The German connection



When Jan Schneider first walked into Bayern Brewing nearly six months ago, his experience as a brewer was largely limited to operating a computer at Germany’s expansive Jever brewery or “maybe pulling some hoses through the tank farm.” But since coming to Missoula, the Bayern intern has developed a fondness for the hands-on aspect of smaller brewing operations he’d had little exposure to prior.

“Here, I’m actually more in contact with the product,” says Schneider, who attended professional brewing school in Bremen and also briefly trained at the E.C. Dahls Brewery in Trondheim, Norway. “That’s what I like to do. It’s more like crafting.”

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Schneider sits in the Bayern taproom next to fellow intern Christoph Stiller, who attended professional brewing school in Munich and arrived here just one month ago. The two are, respectively, the third and fourth German-born and trained interns to pass through Bayern’s brewhouse since owner Jürgen Knöller and brewmaster Thorsten Geuer established an official apprenticeship program three years ago. Geuer says the concept was partly a way to strengthen the German-style brewery’s connections to its stylistic roots and “keep us up to date.”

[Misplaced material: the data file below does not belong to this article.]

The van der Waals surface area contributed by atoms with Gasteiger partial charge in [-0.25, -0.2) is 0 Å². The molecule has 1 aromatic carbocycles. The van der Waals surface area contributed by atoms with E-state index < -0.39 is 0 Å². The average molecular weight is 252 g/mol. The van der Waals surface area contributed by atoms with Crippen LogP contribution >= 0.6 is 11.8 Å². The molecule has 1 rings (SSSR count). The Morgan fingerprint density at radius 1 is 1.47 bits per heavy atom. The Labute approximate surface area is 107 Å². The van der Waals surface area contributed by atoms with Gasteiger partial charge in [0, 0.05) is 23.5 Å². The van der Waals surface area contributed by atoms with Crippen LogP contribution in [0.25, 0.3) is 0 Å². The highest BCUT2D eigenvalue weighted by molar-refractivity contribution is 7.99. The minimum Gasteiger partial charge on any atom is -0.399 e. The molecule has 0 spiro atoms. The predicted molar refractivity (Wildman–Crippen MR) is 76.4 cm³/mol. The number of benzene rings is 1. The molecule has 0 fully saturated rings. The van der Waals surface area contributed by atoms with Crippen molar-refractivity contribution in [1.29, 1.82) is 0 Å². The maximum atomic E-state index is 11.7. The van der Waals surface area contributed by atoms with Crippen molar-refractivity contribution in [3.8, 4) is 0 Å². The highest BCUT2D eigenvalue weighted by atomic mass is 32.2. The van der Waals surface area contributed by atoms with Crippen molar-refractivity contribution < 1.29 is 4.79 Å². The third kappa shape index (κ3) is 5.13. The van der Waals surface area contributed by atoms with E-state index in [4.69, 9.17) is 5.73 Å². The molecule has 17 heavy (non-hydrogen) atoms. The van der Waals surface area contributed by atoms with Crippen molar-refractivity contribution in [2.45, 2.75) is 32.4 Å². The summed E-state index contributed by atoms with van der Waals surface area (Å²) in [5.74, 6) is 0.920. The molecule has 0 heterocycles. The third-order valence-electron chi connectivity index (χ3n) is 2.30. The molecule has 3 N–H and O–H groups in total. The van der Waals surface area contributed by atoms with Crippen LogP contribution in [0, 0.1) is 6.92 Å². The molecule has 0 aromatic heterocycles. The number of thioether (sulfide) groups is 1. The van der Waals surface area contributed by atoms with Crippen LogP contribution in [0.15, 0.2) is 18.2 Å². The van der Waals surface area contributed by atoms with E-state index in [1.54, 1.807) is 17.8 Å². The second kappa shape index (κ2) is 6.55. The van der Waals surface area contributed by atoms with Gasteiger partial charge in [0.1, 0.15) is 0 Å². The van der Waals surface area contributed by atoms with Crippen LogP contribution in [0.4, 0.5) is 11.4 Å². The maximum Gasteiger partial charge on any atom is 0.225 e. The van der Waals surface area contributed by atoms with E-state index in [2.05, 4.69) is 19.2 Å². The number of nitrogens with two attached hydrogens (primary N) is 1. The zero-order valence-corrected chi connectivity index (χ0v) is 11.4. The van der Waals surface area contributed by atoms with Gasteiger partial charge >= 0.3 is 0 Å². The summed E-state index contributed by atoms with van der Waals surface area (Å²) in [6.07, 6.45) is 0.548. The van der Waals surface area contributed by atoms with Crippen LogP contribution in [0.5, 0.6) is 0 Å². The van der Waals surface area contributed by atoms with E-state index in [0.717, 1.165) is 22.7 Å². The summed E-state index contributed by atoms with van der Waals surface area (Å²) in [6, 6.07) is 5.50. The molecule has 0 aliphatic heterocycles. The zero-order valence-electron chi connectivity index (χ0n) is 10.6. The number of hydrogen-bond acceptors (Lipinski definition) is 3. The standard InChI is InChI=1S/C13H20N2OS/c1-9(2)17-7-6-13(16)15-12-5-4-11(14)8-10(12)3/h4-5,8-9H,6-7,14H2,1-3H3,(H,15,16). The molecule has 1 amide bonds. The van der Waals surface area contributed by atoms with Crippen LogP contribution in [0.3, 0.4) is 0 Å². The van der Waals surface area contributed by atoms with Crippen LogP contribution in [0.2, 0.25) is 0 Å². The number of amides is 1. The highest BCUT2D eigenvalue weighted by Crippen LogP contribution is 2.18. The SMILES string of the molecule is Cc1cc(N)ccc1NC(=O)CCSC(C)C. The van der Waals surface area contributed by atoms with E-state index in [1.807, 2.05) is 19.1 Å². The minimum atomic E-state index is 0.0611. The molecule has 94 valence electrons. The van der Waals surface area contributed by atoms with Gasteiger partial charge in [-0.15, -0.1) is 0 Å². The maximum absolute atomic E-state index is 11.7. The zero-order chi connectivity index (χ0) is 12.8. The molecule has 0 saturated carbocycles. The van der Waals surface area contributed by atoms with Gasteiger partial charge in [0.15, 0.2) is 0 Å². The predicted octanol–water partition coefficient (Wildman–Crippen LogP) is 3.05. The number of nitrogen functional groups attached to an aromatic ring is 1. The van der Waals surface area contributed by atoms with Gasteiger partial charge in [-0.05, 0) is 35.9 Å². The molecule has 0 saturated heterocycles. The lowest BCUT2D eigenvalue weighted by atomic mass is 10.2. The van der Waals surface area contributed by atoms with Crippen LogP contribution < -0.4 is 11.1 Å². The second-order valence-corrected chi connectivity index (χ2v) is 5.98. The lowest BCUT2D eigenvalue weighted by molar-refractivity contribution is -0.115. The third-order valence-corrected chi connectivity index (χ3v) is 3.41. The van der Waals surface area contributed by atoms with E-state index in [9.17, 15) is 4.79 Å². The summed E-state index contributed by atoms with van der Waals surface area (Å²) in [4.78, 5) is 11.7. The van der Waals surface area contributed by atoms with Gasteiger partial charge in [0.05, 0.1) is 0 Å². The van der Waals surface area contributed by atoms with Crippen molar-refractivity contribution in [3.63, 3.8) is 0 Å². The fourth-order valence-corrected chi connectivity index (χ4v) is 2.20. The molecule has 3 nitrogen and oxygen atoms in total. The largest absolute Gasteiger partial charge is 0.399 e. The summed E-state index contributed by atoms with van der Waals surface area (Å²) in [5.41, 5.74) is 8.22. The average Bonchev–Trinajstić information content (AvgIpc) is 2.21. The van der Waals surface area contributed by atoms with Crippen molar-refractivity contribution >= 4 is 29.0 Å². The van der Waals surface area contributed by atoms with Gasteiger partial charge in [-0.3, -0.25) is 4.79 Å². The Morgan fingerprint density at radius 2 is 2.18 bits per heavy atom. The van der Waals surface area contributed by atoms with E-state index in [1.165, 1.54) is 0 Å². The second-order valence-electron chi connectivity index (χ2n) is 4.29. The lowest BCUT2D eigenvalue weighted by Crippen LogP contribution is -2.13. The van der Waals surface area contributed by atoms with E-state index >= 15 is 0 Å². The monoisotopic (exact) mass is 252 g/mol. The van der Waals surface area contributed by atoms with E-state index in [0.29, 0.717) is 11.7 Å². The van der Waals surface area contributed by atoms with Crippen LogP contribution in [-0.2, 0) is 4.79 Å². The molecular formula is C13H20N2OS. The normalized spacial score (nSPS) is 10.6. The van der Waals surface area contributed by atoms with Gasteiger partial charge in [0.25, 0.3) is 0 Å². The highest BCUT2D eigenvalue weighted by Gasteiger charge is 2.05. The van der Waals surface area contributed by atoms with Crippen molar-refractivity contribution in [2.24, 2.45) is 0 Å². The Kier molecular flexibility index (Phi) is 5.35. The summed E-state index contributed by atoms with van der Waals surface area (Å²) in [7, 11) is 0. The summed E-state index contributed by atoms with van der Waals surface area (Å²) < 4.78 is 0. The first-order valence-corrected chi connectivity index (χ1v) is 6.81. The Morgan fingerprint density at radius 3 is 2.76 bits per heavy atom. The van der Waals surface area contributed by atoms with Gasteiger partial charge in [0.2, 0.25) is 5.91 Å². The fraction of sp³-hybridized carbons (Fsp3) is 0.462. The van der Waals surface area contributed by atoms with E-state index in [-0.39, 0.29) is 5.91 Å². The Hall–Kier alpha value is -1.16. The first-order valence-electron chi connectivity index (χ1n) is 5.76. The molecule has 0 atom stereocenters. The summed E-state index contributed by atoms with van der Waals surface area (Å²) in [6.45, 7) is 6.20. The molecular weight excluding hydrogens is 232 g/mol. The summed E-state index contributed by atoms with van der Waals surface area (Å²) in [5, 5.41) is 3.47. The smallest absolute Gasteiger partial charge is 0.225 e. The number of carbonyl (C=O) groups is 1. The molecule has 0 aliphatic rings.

For the interns, the experience promises exposure to a booming American craft beer industry. Bayern does maintain an adherence to the German purity law, but Stiller notes the atmosphere in the brewhouse is much more laid-back than at the fully automated Brauerei Josef Schimpfle in southern Germany where he trained previously.

“In Germany, you work by the clock,” Stiller says. “Here, you look at the watch, but it’s more relaxing.”

Schneider and Stiller have also enjoyed the increased access to a wide variety of craft beer styles. Schneider in particular has appreciated the opportunity to brew more than pilseners, which Jever brews almost exclusively. It’s nice to experience the constant change typical of smaller craft breweries, he says.

“It doesn’t get boring, because every time, you do something different.”

In a few months, Schneider will conclude his internship and move on to another job—most likely, he says, at another brewery in North America. Stiller will overlap with Bayern’s fifth intern, who Geuer says is due to start this summer. Making beer is “a hip thing” in the United States right now, Geuer says. “Riding that wave and being part of it … It’s just different from what they would experience over in Germany.”


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